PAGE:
A Streetcar Named Desire – Lyric Theatre – Review by Cathy Brown
Produced by the Lyric Theatre
04 May – 08 June
A Streetcar Named Desire by Tennessee Williams is an iconic and dense play, carrying with it almost as much baggage as its conflicted and conflicting characters.
In its pitting of refinement against violence and passion against propriety, it is a play that can often eschew subtlety. However, this new production from the Lyric Theatre Belfast skillfully reins in the melodrama to create a very human portrait of lonely, complicated lives.
Emma Jordan’s focused production is not set in the modern day, but has, at its core, modern day sensibilities. Here is a world of male domination, where women have little or no agency and where the victims of sexual violence are spurned rather than protected.
Ciaran Bagnall’s bleached out two-story set, beautifully fills the Lyric stage with a broken down simplicity that strips Streetcar back to the bone, a thoughtful translation of Stanley and Stella’s shabby apartment. Carl Kennedy’s musical score includes more contemporary sounds, yet Enda Kennedy’s on point costumes keep us firmly in the 1950s. The set is enlivened with accents of red – throws, lanterns, trousers – small sparks of the desire that so drives the play’s protagonists. The soft elegance we associate with Williams is nowhere to be seen, this is a production for the #MeToo era.
Blanche Du Bois is usually played by an older woman, but here Jordan sticks to the script and presents Blanche as a 30-year old woman. It is a risk that just about pays off. Aoibhéann McCann initially seems too young for Blanche’s tics and mannerisms – the need for soft light, the lying about her age – these quirks seem even more disingenuous coming from a younger woman, yet in some ways that makes Blanche all the more tragic. McCann gives the part her all and is heartbreaking in the final scenes, but the performance requires a more subtle trajectory from the beginning.
It seems like an unlikely feminist text, but Streetcar does have a sharp understanding of how society values women according to youth and beauty. It is easy then to understand why Blanche’s obsession with how she looks, should tip from personal quirk to life-threatening crisis. “People don’t see you — men don’t — don’t even admit your existence unless they’re making love to you,” she says to Stella. “And you’ve got to have your existence admitted by someone.”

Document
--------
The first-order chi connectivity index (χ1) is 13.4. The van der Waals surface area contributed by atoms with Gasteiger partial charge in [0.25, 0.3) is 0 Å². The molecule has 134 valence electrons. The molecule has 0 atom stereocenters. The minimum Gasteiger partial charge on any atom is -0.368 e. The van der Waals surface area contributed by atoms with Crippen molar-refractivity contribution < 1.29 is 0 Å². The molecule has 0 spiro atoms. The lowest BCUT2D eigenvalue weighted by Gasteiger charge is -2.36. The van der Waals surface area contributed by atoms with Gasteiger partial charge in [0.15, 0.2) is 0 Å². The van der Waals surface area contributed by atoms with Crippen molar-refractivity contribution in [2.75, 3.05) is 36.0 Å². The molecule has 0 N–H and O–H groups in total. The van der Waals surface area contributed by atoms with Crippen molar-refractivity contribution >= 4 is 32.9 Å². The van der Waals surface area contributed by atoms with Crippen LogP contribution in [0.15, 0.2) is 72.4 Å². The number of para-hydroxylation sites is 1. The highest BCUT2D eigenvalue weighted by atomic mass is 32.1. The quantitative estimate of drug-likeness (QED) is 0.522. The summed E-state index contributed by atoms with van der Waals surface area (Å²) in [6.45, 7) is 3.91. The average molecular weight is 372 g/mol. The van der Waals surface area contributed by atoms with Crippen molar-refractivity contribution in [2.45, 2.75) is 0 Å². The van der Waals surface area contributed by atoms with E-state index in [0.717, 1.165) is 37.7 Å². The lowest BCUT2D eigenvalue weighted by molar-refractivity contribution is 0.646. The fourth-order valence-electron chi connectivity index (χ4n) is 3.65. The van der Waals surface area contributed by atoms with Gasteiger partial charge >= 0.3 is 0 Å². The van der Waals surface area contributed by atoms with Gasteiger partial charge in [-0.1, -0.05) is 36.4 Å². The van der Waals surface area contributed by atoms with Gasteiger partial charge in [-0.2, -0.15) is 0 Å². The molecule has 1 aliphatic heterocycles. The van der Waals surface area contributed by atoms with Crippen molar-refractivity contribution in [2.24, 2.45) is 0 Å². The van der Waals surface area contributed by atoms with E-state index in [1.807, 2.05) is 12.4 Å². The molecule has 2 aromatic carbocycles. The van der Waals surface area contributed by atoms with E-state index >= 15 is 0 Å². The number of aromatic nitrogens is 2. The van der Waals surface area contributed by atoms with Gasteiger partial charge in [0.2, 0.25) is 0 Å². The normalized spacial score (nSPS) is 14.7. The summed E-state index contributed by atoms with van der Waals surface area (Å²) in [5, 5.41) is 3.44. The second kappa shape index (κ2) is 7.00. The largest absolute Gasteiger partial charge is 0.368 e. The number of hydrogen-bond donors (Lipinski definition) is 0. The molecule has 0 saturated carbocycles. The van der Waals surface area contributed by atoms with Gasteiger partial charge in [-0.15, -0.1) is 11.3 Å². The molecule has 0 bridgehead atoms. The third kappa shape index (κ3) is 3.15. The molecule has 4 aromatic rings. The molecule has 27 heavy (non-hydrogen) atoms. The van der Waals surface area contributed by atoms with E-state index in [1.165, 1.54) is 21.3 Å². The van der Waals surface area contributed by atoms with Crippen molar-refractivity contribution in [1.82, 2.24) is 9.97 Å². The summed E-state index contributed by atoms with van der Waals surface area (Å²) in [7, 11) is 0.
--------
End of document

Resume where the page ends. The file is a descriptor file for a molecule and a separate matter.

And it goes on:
Meghan Tyler as Stella is a woman tragically torn between her husband and her sister. She can understand Blanche’s misgivings about Stanley, she is not blind to them, but the audience is left in no doubt leave that it is in part her husband’s violence that attracts her. This is a complicated view in this day and age but it is to the credit of the production that the issue is not shirked.
In some ways this is as much Stella’s tragedy as it is Blanche’s – she will remain as trapped as her sister will. Her upstairs neighbours Eunice and Steve, thoughtfully played by Abigail McKibbon and Sean Kearns, act as a kind of premonition of the life that awaits her.
This is not a production to judge or to take sides. There is no mistaking the central role of Blanche in the audience’s sympathies but it is just as easy to dislike her, as it is to identify with her. Stanley’s brutality is often viewed through the prism of sexual attraction, particularly in Elia Kazan’s iconic film, but here Mark Huberman’s Stanley is less brooding and more bullying as he prowls about the stage, constantly watching how events unfold, his violence just barely hiding below the surface.
Like Blanche, Stanley is lying to himself – the ‘king’ who cannot articulate the impact of the pain he has witnessed, expressing it instead through his inarticulate rage and his fists. Blanche meanwhile does nothing but articulate, spinning shimmering webs of half-truths and lies to avoid the harsh bright light of reality.
Part of the genius of A Streetcar Named Desire is that while everyone is lying to themselves, everyone also uncovers some truths. Seamus O’Hara, in an outstanding performance as Mitch, is the warm heart of this production, providing exactly the right balance between natural charm and painful defeat and the only character, you feel, that really knows who he truly is.
A Streetcar Named Desire is not for the faint-hearted theatregoer coming in as it does at over the three-hour mark. It has some underpowered moments, but still offers an intense production with an unsettling bite, full of awareness of the unresolved gender tensions that still spark debate today – issues of patriarchy, agency and a continuing failure to support, or believe victims of abuse. A vital and timely production.